Sql Instance Listening Port Properties

Sql Instance Listening Port Properties

 

In properties window go to “IP Addresses” tab, and scroll to the bottom (like the image below), and enter a port number in the “TCP Port” section. Make sure the “TCP Dynamic Ports” is empty.

Sql Instanc Set Static Port

Sql Instanc Set Static Port

Now, when you restart the instance, Sql Server will come back up while listening to this static port. See Sql Server Error Logs and TCP/IP properties window below.

Sql Instance Listening on Static Port

Sql Instance Listening on Static Port

To connect to this named instance listening on static port, we mention port in the connection string like the image below:
Connect To Static Port Named Instance

Connect To Static Port Named Instance

Hope this helps,
_Sqltimes

Quick one today:

When I restore databases from one instance to a different instance, i.e. from QA environment to Integration environment or to UAT, this issue of orphan users occurs.

Login are instance level principals and Users are database level principals. Each user account at the database level is mapped to a login at instance level. As part of this mapping, sid (security ID) of the login is mapped to

--
-- Gather details of login and users
--
SELECT uid, name, sid
FROM sys.sysusers
WHERE name = 'Copient_Logix'
GO

SELECT name, sid
FROM master.sys.syslogins
WHERE name = 'Copient_Logix'
GO
Login and User SID mapping

Login and User SID mapping

 

So, when you restore a database from one instance to another instance, this sid mapping will be incorrect; Resulting in orphan users at the database level. To correct this, we could take these steps.

Step 1:

Get a list of users that are orphans.

--
-- Gather list of orphan users
--
EXEC sp_change_users_login 'Report'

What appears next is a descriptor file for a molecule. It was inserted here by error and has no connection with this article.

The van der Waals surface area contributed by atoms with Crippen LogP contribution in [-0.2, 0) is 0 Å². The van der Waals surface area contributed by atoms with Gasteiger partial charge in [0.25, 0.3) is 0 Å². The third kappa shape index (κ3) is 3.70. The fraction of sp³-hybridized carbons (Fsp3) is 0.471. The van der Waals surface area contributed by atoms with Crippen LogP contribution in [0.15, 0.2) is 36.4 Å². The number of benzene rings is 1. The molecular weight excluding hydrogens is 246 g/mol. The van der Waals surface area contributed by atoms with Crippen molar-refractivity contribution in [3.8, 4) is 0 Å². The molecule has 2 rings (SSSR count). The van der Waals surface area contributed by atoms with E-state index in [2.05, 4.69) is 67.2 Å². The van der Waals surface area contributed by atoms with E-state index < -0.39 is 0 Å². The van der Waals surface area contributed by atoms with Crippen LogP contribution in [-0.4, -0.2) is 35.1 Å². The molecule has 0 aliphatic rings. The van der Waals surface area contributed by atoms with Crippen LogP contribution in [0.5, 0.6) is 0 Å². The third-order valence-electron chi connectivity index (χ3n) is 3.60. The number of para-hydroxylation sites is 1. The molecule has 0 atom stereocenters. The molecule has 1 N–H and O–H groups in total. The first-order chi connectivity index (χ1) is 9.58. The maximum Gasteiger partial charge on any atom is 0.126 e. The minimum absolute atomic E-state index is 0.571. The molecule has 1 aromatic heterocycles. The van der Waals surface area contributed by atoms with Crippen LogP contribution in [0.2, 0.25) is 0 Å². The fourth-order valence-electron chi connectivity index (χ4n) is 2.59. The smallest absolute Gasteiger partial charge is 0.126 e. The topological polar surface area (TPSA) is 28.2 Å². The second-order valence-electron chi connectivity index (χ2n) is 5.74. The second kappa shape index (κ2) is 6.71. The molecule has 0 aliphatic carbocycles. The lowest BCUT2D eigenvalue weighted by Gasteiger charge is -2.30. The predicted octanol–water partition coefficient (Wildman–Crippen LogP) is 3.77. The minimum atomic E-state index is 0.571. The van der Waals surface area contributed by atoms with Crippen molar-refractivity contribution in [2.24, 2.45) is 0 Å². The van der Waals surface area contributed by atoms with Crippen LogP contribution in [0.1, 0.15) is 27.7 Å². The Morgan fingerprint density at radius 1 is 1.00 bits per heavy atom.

GO

Step 2:

--
-- Fix the orphan user
--
EXEC sp_change_users_login 'Auto_Fix', 'user'
GO

 

Fix_orphan_users

 

Hope this helps,
_Sqltimes

Quick one today:

Recently, during troubleshooting an issue with one of our customers, some patterns emerged that indicated the possibility of resource contention for their repeated timeout issues. Upon further digging in, the CPU usage was abnormal. The database server was on a Virtual Machine with 8 processors allocated. The CPU usage was only on one processor. The rest were idle. 0% usage.

As part of that experience some lessons were gathered out of which today’s post emerges on CPU Affinity mask.

CPU Affinity Mask:

Sql Server uses all CPUs available through the Operating System. It creates schedulers on all the CPUs to make the best utilization of the resources for any given workload. Operating Systems, as part of its multitasking, it needs to switch process threads from processor to another. This is usually not detrimental for normal operations; But resource intensive operations like Sql Server this undercuts performance. Such Context Switching is not always a welcome scenario. To minimize we could configure the processors in a way that all the Sql Server load will be directed to a pre-selected group of processors. This is achieved using CPU Affinity Mask.

As you imagine, this is a HEX value. But we convert the HEX value into integer and configure Sql Server to lean towards (affinitize) a group of CPUs.

Let’s imagine a machine with 16 processors; When you assign all the processors to Sql Server and allow it to optimally utilize all the resources the settings look like this:

CPU Affinity Mask (default)

CPU Affinity Mask (default)